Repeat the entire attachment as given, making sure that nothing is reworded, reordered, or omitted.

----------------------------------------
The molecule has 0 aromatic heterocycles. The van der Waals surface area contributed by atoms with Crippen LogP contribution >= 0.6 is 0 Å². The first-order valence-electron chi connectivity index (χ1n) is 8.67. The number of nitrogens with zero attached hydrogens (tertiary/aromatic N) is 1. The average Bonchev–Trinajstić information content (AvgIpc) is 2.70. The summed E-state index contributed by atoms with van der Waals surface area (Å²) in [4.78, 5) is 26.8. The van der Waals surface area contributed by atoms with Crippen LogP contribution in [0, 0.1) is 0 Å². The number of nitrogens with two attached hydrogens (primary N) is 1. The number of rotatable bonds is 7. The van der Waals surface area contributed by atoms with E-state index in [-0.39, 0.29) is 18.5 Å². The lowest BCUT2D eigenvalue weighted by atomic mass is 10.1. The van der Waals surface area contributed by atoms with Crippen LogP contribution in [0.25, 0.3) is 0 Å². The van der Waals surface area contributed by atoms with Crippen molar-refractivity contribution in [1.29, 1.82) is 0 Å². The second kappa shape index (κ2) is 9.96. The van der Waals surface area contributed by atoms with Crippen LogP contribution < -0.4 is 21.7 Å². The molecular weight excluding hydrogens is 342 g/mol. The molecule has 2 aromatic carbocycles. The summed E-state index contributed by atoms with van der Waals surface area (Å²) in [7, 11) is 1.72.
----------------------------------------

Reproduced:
The molecule has 0 aromatic heterocycles. The van der Waals surface area contributed by atoms with Crippen LogP contribution >= 0.6 is 0 Å². The first-order valence-electron chi connectivity index (χ1n) is 8.67. The number of nitrogens with zero attached hydrogens (tertiary/aromatic N) is 1. The average Bonchev–Trinajstić information content (AvgIpc) is 2.70. The summed E-state index contributed by atoms with van der Waals surface area (Å²) in [4.78, 5) is 26.8. The van der Waals surface area contributed by atoms with Crippen LogP contribution in [0, 0.1) is 0 Å². The number of nitrogens with two attached hydrogens (primary N) is 1. The number of rotatable bonds is 7. The van der Waals surface area contributed by atoms with E-state index in [-0.39, 0.29) is 18.5 Å². The lowest BCUT2D eigenvalue weighted by atomic mass is 10.1. The van der Waals surface area contributed by atoms with Crippen LogP contribution in [0.25, 0.3) is 0 Å². The van der Waals surface area contributed by atoms with Crippen molar-refractivity contribution in [1.29, 1.82) is 0 Å². The second kappa shape index (κ2) is 9.96. The van der Waals surface area contributed by atoms with Crippen LogP contribution < -0.4 is 21.7 Å². The molecular weight excluding hydrogens is 342 g/mol. The molecule has 2 aromatic carbocycles. The summed E-state index contributed by atoms with van der Waals surface area (Å²) in [7, 11) is 1.72.